Engine (production): Four-stroke, air/oil-cooled, three-cylinder, 1925cc/2097cc, SUHC, 2-valves-per-cylinder, 200bhp/250bhp at 7,500rpm/8,000rpm

Transmission: Six-speed

Visit the Nembo website here

Monday, December 20, 2010

Rocket II: Supercharged 1000bhp Hemi V8-engined trike rocks our world

Blastolene Rocket II trike Blastolene Rocket II trike Blastolene Rocket II trike Blastolene Rocket II trike
The 1,000-horsepower Hemi V8-engined Rocket II is the most impressive trike we've ever seen!

Tim 'Frogman' Cotterill, metal sculptor, stonemason and landscape gardener by trade, has always had a thing for trikes. He first trike, which he made himself in his hometown (Knighton, Leicestershire in the UK), was fitted with a six-cylinder engine taken off a Honda CBX1000. That was more than 30 years ago, sometime during which period Cotterill migrated from the UK to the US. And for all those years, he kept thinking about what his next trike would be.

Finally, back in 2006, Cotterill found someone who’d be able to translate his dream trike into reality. This was the Blastolene Brothers – Randy Grubb and Michael Leeds – who’d already made a name for themselves in the US for creating some pretty outlandish cars. Cotterill would bankroll it and the Brothers B went on to build the Rocket II, the most gobsmackingly amazing trike we’ve ever seen.

Everything about the Rocket II is quite over the top, but we’ll start with the engine. It’s a 7.0-litre Hemi V8, with a BDS 8-71 supercharger bolted on for good measure, which boosts power output to 1,000 horsepower. Then there’s that hub-centre steering setup at the front, machined-from-billet front wheel, and a front swingarm that’s fabricated from ¼-inch steel plate and which features fully adjustable rosejoints that allow easy adjustment of wheel castor and camber.

The 1,000bhp Hemi V8 drives the Rocket II’s rear wheels via a three-speed automatic transmission. It’s an unapologetically loud and fast trike that can hit triple-digit speeds in seconds and get up to a top speed of more than 260km/h. With a rider on board, the Rocket II weighs in excess of 1,200 kilos and fuel economy is less than stellar – a stunning 1.2km/l. Then again, you wouldn’t build a 1,000-horsepower supercharged V8-engined trike for fuel economy. You’d build one as an ode to sheer excess. And as such, the Rocket II is just brilliant. We love it.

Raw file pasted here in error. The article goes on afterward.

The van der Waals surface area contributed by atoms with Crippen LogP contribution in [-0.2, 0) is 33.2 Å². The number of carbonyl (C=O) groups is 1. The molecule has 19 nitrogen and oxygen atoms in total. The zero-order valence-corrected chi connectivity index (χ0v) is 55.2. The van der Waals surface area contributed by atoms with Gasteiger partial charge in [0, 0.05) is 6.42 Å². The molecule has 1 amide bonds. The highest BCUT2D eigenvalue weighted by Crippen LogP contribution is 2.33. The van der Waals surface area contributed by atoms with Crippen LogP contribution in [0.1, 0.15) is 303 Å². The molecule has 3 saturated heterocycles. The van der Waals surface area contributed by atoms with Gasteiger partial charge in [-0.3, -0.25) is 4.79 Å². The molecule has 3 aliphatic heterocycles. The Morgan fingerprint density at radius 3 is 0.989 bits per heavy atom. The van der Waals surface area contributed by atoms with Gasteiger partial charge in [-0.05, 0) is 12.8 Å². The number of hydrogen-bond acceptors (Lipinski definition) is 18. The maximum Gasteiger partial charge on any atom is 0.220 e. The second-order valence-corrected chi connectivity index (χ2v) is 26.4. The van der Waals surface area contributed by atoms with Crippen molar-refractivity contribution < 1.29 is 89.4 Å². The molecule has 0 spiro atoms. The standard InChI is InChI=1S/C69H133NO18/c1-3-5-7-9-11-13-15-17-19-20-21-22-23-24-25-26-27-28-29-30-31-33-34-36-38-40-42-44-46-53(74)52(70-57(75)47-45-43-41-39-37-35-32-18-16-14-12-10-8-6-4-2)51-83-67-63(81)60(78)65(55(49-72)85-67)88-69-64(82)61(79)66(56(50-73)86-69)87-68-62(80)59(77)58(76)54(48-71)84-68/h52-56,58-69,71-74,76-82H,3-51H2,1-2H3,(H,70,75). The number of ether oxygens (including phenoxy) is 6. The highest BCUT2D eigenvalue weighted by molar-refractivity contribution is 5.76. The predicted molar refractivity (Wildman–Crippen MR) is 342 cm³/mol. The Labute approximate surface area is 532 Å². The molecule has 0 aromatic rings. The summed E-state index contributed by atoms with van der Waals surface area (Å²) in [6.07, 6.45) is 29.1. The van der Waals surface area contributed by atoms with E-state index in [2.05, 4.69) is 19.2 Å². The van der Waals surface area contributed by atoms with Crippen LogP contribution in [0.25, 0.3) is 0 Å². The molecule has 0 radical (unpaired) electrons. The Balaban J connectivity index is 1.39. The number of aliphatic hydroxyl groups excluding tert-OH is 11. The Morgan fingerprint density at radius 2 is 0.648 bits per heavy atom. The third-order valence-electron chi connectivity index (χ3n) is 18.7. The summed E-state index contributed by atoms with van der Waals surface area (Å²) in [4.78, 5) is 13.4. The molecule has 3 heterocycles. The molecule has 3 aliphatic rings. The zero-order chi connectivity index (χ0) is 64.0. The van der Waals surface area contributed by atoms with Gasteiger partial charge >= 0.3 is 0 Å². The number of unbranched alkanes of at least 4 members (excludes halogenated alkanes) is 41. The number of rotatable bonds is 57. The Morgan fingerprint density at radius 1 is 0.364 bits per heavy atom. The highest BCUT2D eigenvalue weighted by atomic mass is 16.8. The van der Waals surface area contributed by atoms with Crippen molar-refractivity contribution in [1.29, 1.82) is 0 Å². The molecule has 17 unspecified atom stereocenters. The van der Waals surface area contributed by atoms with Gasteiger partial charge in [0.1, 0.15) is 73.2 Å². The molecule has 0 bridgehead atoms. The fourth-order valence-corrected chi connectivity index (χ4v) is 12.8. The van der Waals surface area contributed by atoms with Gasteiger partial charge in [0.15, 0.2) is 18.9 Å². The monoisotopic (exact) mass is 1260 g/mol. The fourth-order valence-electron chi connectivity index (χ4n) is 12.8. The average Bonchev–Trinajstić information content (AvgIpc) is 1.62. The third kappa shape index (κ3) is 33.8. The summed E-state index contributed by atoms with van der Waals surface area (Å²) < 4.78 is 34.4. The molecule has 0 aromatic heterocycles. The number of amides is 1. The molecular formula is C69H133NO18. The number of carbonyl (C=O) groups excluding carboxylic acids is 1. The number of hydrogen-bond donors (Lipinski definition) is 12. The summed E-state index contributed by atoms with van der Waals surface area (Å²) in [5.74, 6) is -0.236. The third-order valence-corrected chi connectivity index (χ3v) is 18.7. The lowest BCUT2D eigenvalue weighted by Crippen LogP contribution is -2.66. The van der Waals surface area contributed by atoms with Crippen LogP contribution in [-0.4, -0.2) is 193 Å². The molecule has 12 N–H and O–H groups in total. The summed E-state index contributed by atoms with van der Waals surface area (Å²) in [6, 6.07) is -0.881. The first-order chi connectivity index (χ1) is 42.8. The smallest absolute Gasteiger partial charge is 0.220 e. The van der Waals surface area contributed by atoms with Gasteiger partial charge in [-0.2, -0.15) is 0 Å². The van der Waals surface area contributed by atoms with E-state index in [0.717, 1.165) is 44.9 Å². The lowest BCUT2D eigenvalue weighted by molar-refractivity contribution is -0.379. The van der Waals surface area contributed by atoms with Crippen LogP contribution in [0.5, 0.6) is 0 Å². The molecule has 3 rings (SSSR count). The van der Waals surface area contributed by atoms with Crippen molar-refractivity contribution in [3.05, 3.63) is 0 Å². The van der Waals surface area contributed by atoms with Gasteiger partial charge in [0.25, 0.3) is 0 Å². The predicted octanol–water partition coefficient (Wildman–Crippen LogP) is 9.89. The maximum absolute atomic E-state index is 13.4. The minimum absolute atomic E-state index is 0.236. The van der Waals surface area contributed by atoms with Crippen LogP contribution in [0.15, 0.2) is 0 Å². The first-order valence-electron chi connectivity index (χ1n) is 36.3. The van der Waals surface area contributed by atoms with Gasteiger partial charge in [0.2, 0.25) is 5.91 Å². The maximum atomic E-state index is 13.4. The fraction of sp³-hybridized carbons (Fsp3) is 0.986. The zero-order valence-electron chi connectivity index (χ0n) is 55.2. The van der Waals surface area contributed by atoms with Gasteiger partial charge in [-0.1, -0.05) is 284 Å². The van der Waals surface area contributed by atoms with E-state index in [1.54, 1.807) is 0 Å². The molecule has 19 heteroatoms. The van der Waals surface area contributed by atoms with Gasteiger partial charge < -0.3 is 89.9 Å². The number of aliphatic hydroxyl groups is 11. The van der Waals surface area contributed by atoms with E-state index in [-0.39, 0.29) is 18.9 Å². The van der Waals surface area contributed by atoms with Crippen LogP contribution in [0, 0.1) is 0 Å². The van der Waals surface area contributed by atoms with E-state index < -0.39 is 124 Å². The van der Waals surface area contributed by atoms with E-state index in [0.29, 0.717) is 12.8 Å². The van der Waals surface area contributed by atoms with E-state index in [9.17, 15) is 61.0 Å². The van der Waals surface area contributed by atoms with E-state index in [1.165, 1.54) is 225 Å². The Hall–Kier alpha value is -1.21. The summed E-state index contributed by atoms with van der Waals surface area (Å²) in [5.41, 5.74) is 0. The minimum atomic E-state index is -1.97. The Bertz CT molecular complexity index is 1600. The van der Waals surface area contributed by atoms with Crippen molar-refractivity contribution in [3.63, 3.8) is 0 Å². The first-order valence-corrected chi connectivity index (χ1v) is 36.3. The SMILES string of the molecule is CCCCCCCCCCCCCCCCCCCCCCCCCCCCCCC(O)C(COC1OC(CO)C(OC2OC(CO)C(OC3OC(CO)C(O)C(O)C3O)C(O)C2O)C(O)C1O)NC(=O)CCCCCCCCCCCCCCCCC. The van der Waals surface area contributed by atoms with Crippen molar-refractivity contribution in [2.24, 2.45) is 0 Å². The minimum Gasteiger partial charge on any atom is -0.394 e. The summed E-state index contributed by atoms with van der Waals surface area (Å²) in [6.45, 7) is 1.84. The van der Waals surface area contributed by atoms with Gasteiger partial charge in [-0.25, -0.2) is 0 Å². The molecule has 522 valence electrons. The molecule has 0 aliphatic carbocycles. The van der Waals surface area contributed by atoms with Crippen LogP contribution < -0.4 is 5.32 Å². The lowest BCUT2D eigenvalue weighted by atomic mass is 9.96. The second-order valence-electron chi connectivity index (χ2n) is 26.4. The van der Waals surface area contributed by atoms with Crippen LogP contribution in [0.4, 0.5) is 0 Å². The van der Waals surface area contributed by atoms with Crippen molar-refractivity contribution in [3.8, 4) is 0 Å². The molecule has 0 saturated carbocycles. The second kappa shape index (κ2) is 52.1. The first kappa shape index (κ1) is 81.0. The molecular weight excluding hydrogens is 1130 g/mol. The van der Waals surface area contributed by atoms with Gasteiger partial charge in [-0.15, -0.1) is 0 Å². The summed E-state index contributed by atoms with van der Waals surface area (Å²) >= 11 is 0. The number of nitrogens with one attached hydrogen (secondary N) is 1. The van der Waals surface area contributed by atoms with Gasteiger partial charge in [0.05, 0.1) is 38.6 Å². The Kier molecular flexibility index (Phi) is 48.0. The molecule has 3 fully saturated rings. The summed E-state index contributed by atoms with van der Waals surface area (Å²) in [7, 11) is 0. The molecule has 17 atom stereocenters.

Sunday, December 19, 2010

Paris Hilton launches SuperMartXé VIP 125cc motorcycle racing team
Motorcycle grand prix racing has a new ambassadress – Paris Hilton

After perfumes, clothing and accessories, it’s motorcycle racing for 30-year-old Paris Hilton, who launched her own motorcycle racing team in Madrid yesterday. The ‘SuperMartXé VIP by Paris Hilton’ team will compete in the 125cc motorcycle grand prix racing world championship in 2011 and, no, Paris is not going to be riding the bikes herself. Sergio Gadea and Maverick Viñales, of the Barcelona-based By Queroseno Racing (BQR) team will be riding the bikes, while Christian Lundberg and Rossano Brazzi will handle the technical side of things.

Ms Hilton, who is part-owner of the SuperMartXé VIP racing team, is contractually obliged to attend at least five grand prix races in 2011, which gives motorcycle racing fans something to look forward to next year. Or not.

Pics: EyePrime
If she likes motorcycles and motorcycle racing enough to buy her own racing team, Paris Hilton can't be all that bad. We hope her team does well in the 2011 season!

Mike’s Bikes: 330 Pro-Street
We'd take any excuse, including the bike you see here, to feature that model - Tiffany - on this website. That lady is smoking hot!!